Pain sufferers do not belong in the "war on drugs" Fix this before more suicides occur!
This petition had 333 supporters
Stop using pain sufferers as a community in the "war on drugs"! Help pain sufferers to not be treated as "drug addicts" rather than what we really are: "Drug Dependent"!
There used to be many options out there to help chronic and intractable pain sufferers. Now, the help is not out there and physician's (even pain physicians, anesthesiologists, etc.) are afraid to truly help for fear of reprimands by the Drug Enforcement Agency (DEA). Impediments to the use of opioids include concerns about addiction, respiratory depression and other side effects, tolerance, diversion, and fear of regulatory action.
The possibility of pain sufferers becoming addicts is very low. There are 2 different categories that are important in dealing with pain (not the pain disorder or disease itself). First are those individuals who have chronic pain. Chronic pain is defined as pain that lasts 6 months or more. In this case there are treatments, medications, surgeries, etc. that may help the pain sufferer. The second population are those pain sufferers who have intractable pain. Intractable pain is pain which lasts longer than 6 months but there is nothing that can be done to help the sufferer at that point in history. There are no surgeries, procedures or treatments that can help this kind of pain sufferer. The only thing that can be done is to keep the pain sufferer comfortable (usually by medications), until a treatment, surgery, or procedure becomes available or until the patient expires. In this case, the pain does not have to be cancer pain. Many intractable pain sufferers do not have cancer, but should be treated as well as the cancer patients are.
Since chronic and intractable pain are not single entities (but may have myriad causes and perpetuating factors), these strategies and options vary from behavioral methods and rehabilitation approaches to the use of a number of different medications, including opioids. Both types of chronic and intractable pain sufferers need to be treated as a whole. In other words, the sufferer needs to be treated as a whole person and thus have a physician or group of physicians that will treat the many facets of chronic and intractable pain.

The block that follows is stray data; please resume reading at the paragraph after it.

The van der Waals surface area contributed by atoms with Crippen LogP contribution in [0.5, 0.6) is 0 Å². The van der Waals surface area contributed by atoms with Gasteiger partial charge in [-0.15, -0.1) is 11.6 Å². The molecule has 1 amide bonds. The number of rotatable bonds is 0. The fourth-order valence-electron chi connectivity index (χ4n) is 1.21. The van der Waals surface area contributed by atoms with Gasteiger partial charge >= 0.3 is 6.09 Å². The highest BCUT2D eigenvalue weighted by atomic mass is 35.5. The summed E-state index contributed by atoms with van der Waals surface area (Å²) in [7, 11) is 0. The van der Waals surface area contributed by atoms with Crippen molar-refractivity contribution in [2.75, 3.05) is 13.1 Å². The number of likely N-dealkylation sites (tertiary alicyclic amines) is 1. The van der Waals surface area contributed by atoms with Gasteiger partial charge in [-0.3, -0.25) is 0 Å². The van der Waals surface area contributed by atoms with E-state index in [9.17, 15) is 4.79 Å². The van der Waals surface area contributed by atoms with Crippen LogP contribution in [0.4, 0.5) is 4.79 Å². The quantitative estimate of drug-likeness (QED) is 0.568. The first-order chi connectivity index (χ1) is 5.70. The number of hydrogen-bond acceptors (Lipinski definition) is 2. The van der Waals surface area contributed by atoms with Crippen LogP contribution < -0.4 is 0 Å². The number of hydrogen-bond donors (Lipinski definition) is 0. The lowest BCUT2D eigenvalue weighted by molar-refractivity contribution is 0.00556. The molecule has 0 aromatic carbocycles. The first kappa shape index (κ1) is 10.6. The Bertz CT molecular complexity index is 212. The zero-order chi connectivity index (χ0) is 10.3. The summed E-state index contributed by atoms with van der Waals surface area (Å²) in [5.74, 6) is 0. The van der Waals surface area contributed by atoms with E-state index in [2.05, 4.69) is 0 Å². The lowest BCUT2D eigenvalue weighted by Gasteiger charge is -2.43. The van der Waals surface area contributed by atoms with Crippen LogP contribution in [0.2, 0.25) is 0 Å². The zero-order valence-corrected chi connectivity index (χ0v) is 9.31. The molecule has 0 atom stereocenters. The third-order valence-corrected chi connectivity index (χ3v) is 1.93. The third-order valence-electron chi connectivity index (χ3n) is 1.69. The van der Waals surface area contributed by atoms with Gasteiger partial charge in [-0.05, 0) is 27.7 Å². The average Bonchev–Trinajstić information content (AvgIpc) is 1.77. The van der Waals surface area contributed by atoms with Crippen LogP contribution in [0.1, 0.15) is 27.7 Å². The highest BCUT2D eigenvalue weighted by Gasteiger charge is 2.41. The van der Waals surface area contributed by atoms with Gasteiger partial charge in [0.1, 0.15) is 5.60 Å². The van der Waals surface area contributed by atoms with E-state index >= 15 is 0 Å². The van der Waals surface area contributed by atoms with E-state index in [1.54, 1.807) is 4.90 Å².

State laws and policies about opioid use are currently undergoing revision. Many states have adopted a "pain patient bill of rights". Unfortunately, in many states, the bill of rights is not upheld for pain sufferers. We now have the Food and Drug Administration (FDA) and the Centers For Disease Control (CDC) trying to put their own guidelines into how pain sufferers are treated.
What is necessary is to adopt laws and/or guidelines that specifically recognize the use of opioids and treating the pain sufferers as a whole (not just opioids but other treatments) to treat chronic pain. We also need separate and specific guidelines for treating pain sufferers who have intractable (Cancer or noncancer) pain.
We need to have increased public awareness of what chronic and intractable pain does to a pain sufferer and their families, friends and significant others. These statements should serve as indicators of increased public awareness of undertreated pain and help clarify that the use of opioids (and other medications and treatments) for the relief of chronic and intractable pain is a legitimate medical practice.
Due to concerns about regulatory scrutiny, physicians need guidance as to what principles should generally be followed when prescribing opioids and other treatments for chronic, intractable or recurrent pain state. There also need to be guidelines for primary care physicians (or other physicians that are not pain specialists), when the pain sufferer is unable to see a pain specialist (such as distance away, long waiting lists and the amount of pain sufferers that need to be treated by a smaller amount of pain doctors).
Regulators have also expressed a need for guidelines to help them to distinguish legitimate medical practice from questionable practice and to allow them to appropriately concentrate on investigative, educational, and disciplinary efforts, while not interfering with legitimate medical care.
Our petition hopes to make universal pain guidelines for all chronic and intractable pain sufferers in all states of North America.
Make sure that pain patients have the right to adequate pain treatment and create a greater understanding among health care professionals, individuals and families who are struggling with pain management, the business community, legislators, and the general public that pain is a serious public health issue and needs to change.
Offer a comprehensive guide of networks and resources and knowledge about issues in pain management with different pain syndromes.
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